training proposals must be built in order to qualify for review by the National Programme for
Agricultural Transfer of Technology (PRONATTA) in Colombia. By fulfilling a series of
stages (Conway, 1985), new knowledge is experimented and the results evaluated, returning
to the beginning of the cycle (Checkland, 1990; Capra, 1996; Arratia and De La Maza, 1997;
Smith, 1997). Because the research is founded on what the farmers consider to be the
problem, they can relate more to the results and should feel more ownership of the solution,
which should in turn ensure more adoption. As suggested by Leeuwis (1999b), by starting
from the existing social and technological knowledge and experience, and gradually
introducing options through farmer learning and experimenting, it is quite possible that
adoption of sustainable practices be more efficient. Andrews et al. (1992) list six main reasons
for farmer participation:
Knowledge: farmers have a wealth of knowledge that is site and culture specific, and
so can help ensure that solutions are appropriate according to local conditions;
Empowerment: through effective participation, the farmers develop self-confidence
and pride in themselves and their knowledge systems;
Focus: The research resulting from participatory methods of situation diagnosis are
more likely to be focused on the real needs, for example, and by participating in the
evaluation processes, the farmers' criteria are incorporated in determining success;
Support: farmers often participate in the research with inputs, time, ideas which help
with the operational aspects;
Validation: the research can be undertaken under realistic conditions and the farmers
themselves participate in the local adaptation of the technologies;
Extension: a first step is already made in ensuring that the new technology will be
used; word of mouth from the participating farmers will help its extension to
A large variety of participatory methods have been developed in the last decade (World Bank,
1994); what is now needed is the replication on a large scale of the most functional ones
Other than the farmers, additional actors in the agricultural system must also be taken into
account, such as those involved in providing inputs and, as in Engel (1997), financial-support
institutions, research and development entities, those involved in marketing, and those who
formulate and implement government policies. Any changes to the status quo will inevitably
involve these actors at some point, so it is advisable to have them aware of what is going on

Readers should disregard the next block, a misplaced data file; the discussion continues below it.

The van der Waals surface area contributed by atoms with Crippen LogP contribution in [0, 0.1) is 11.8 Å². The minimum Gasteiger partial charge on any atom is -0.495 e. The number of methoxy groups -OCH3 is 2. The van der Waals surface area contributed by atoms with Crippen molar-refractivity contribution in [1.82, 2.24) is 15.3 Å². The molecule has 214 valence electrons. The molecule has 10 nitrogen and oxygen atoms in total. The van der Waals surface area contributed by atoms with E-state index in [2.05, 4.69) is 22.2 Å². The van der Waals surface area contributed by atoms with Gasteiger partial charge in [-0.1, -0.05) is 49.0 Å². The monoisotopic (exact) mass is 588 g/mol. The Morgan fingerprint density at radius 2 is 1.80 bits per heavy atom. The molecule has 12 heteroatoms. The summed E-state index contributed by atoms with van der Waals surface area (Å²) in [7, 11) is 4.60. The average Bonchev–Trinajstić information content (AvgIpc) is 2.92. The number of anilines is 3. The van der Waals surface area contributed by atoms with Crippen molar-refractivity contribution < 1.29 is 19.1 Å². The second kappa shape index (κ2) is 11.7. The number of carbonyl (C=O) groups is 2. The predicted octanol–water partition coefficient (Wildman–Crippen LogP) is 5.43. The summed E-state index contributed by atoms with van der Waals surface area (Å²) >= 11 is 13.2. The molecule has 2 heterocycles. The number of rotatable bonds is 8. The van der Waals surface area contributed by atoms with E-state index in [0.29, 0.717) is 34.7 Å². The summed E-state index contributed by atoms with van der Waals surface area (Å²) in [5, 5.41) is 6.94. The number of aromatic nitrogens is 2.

and, if possible, to have them on our side. For that, some type of interaction will occur which
might lead to negotiation, conflict management, learning and agreement (ROling, 1999).
A second group of institutional stakeholders also appears. In the context of vegetable
production in a town so close to a large city such as Bogota, it is quite possible that the
multiple perspectives that exist for land use (staple farming, flower production cash crop,
tourism in the form of restaurants, and urbanisation) will lead to conflicts at a different level.
This leads us to the recommendation by Leeuwis to create some kind of social or
organisational arrangement around biophysical set-ups in order that they 'become an explicit
part of the design' (1999a). Although this aspect is not dealt with directly in the present study,
some of its side effects could help mitigate possible conflicts by precisely offering interesting
alternatives based on staple farming with an ecological twist.
When thinking of institutional stakeholders, policy makers within government ministries also
come to mind. An example is provided by the Indonesian case in which the government under
President Suharto prohibited 57 chemical products and declared IPM as the national strategy
for crop protection in 1986, pushing rice farmers to look for viable alternatives. After the
traditional Training and Visit system of transfer of technology failed dramatically, Farmer
Field Schools emerged as an efficient method to reach large numbers of farmers relatively
quickly to help them learn how to work with nature by observing the interactions between
plants and insects and their environment. Through this newly found understanding, they were
able to reduce the amount and type of pesticides used by 50% without yield loss (Rl6ing and
Van der Fliert, 1998; Lightfoot, 1999).
On the other hand, it is not always advisable to undertake policy decision-making entirely